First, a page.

Aioli: homemade garlic mayonnaise

We had a tapas evening with friends to celebrate to New Years. It was a great success – actually I must admit that it was much better than expected even. Pretty much everything put on the table was great. And I found a couple more recipes which I must steal and put up here some time (including probably the best sangria I think I’ve ever had).

Basic garlic aioli.

One of our contributions was potatas bravas and aioli. Which gathered quite some enthusiastic words from the table. And I must admit that I think those two suit very well together. The starch, heat and crunch of the potatoes are begging for the rich taste and creamy texture of the mayo. Awesome.

I dunno why people think mayo is difficult to make, because it’s the easiest thing in the world – and a nice way to tell people that you made the effort. Homemade always wins over from a jar eh.

makes about 300ml of mayo:

  • 1 egg yoke
  • 1-2 garlic cloves (or to taste)
  • a pinch of salt
  • black pepper
  • ½t dijon mustard
  • 1T vinegar
  • about 100-200ml of neutral flavoured oil e.g. sunflower oil
You can’t skip the mustard and it must be add as the first step to the yoke – it’s that that allows the yoke and the oil to emulsify. Definitely stay away from olive oil or any other strongly flavoured oils – it’s just way too overpowering.


You can tweak this basic recipe with many different flavours. Smash some herbs into a paste and you can have a herb mayo or then as an example you can make chilli mayo (which is great) by something like this: Add 1t of smoked paprika, 1-2 (or more if you fancy) pickled, finely minced Habanero chillies and mix well.

Chilli version.

  1. Add the yoke, vinegar and mustard to a bowl and whisk together until well mixed.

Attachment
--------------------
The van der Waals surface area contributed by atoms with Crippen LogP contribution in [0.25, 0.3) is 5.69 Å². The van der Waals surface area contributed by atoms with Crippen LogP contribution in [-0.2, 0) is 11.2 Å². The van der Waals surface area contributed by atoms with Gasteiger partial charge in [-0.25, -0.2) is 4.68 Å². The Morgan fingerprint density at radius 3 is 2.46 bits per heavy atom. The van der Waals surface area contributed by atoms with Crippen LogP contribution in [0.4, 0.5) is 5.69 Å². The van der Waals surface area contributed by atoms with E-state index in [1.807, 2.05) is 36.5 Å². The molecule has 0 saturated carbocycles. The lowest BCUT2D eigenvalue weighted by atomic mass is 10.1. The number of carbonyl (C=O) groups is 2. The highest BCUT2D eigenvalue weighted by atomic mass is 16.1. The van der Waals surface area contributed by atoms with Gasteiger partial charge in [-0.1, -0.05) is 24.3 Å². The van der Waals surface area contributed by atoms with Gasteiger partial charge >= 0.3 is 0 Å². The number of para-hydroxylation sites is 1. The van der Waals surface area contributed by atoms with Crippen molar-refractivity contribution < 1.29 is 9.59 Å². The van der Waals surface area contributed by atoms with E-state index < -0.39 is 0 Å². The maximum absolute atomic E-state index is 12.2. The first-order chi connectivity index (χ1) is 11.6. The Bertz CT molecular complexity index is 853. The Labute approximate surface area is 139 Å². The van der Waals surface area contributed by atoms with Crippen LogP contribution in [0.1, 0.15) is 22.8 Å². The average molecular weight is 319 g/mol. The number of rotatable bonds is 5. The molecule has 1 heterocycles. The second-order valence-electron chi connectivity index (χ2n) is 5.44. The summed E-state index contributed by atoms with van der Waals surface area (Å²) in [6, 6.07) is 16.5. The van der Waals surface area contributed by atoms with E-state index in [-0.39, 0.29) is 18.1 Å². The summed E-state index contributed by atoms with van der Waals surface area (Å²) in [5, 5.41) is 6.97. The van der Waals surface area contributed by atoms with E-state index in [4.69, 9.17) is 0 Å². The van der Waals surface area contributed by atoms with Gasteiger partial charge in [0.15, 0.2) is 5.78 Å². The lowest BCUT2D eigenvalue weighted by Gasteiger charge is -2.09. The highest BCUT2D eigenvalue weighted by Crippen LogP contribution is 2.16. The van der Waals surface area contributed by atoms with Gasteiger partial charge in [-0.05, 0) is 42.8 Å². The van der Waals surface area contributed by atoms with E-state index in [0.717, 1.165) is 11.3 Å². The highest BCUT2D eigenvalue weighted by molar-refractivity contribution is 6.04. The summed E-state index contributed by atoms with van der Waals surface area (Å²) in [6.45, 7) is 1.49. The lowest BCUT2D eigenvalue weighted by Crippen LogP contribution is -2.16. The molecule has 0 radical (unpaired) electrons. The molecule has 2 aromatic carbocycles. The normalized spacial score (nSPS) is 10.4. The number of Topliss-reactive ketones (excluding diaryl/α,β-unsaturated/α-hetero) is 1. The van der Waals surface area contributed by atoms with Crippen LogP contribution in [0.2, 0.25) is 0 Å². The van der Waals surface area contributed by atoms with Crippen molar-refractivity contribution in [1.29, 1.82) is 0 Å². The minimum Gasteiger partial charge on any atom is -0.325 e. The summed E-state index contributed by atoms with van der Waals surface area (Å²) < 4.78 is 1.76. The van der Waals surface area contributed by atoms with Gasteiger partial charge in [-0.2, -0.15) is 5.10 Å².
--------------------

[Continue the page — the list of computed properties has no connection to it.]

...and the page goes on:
2. Very gradually add the oil whilst continuously whisking.
  3. Keep adding oil until you have achieved the desired thick mayonnaise consistency.
  4. In a mortar and pestle add two cloves of garlic and half a teaspoon of salt and pound to a paste – the salt acts as an abrasive and will make it much easier to get a nice, smooth paste. If you don’t have a mortar and pestle you can get close to the same result by “grinding” the garlic and salt together with the flat of a cook’s knife. The main point is that you want as fine paste as possible as no one wants a dirty great lump of raw garlic.
  5. Add a touch of garlic paste to the mayo mixture, stir and then taste. Repeat this process until you reach the level of garlic you want. Do this by small increments as it can quickly get very strong. It should be garlicy – keep in mind that the garlic will “come down” a bit when it’s eaten with something else but you neither do you want to become a walking vampire-repellent ;)
  6. Adjust the seasoning in a similar  add/mix/taste fashion.
  7. Enjoy with roasted potatoes, potatas bravas, prawns, in a nice glutenfree sammy or whereever you like!

It's amazing how you can transform leftover mashed potatoes into a yummy snack with ten minutes and some homemade mayo.

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